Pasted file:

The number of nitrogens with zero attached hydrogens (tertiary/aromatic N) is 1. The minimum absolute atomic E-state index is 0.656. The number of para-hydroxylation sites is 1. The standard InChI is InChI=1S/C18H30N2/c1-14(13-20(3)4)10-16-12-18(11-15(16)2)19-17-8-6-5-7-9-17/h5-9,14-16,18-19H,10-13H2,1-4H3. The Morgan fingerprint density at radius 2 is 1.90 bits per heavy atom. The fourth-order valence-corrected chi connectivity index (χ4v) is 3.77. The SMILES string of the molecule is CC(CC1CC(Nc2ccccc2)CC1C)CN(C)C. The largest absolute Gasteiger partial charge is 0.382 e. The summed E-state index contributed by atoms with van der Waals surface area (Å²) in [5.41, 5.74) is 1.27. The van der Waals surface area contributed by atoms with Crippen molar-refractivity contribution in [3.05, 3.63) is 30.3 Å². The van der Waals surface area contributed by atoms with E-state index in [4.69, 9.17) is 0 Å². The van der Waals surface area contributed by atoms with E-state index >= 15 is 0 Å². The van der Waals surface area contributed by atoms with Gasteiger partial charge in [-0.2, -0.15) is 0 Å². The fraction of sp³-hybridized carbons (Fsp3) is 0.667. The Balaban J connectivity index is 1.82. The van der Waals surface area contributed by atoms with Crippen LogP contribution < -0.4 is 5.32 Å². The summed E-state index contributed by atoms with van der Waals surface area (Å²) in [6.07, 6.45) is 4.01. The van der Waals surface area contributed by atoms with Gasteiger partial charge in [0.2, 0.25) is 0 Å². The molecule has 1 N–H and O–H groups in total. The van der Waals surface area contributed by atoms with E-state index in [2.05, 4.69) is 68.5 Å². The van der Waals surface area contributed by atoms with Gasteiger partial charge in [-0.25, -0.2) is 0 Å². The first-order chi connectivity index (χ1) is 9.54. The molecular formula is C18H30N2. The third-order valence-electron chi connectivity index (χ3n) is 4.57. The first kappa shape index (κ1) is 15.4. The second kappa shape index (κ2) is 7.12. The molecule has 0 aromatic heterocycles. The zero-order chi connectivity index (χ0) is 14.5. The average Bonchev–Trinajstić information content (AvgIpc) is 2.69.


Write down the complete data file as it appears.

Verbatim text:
The number of nitrogens with zero attached hydrogens (tertiary/aromatic N) is 1. The minimum absolute atomic E-state index is 0.656. The number of para-hydroxylation sites is 1. The standard InChI is InChI=1S/C18H30N2/c1-14(13-20(3)4)10-16-12-18(11-15(16)2)19-17-8-6-5-7-9-17/h5-9,14-16,18-19H,10-13H2,1-4H3. The Morgan fingerprint density at radius 2 is 1.90 bits per heavy atom. The fourth-order valence-corrected chi connectivity index (χ4v) is 3.77. The SMILES string of the molecule is CC(CC1CC(Nc2ccccc2)CC1C)CN(C)C. The largest absolute Gasteiger partial charge is 0.382 e. The summed E-state index contributed by atoms with van der Waals surface area (Å²) in [5.41, 5.74) is 1.27. The van der Waals surface area contributed by atoms with Crippen molar-refractivity contribution in [3.05, 3.63) is 30.3 Å². The van der Waals surface area contributed by atoms with E-state index in [4.69, 9.17) is 0 Å². The van der Waals surface area contributed by atoms with E-state index >= 15 is 0 Å². The van der Waals surface area contributed by atoms with Gasteiger partial charge in [-0.2, -0.15) is 0 Å². The fraction of sp³-hybridized carbons (Fsp3) is 0.667. The Balaban J connectivity index is 1.82. The van der Waals surface area contributed by atoms with Crippen LogP contribution < -0.4 is 5.32 Å². The summed E-state index contributed by atoms with van der Waals surface area (Å²) in [6.07, 6.45) is 4.01. The van der Waals surface area contributed by atoms with Gasteiger partial charge in [0.2, 0.25) is 0 Å². The molecule has 1 N–H and O–H groups in total. The van der Waals surface area contributed by atoms with E-state index in [2.05, 4.69) is 68.5 Å². The van der Waals surface area contributed by atoms with Gasteiger partial charge in [-0.25, -0.2) is 0 Å². The first-order chi connectivity index (χ1) is 9.54. The molecular formula is C18H30N2. The third-order valence-electron chi connectivity index (χ3n) is 4.57. The first kappa shape index (κ1) is 15.4. The second kappa shape index (κ2) is 7.12. The molecule has 0 aromatic heterocycles. The zero-order chi connectivity index (χ0) is 14.5. The average Bonchev–Trinajstić information content (AvgIpc) is 2.69.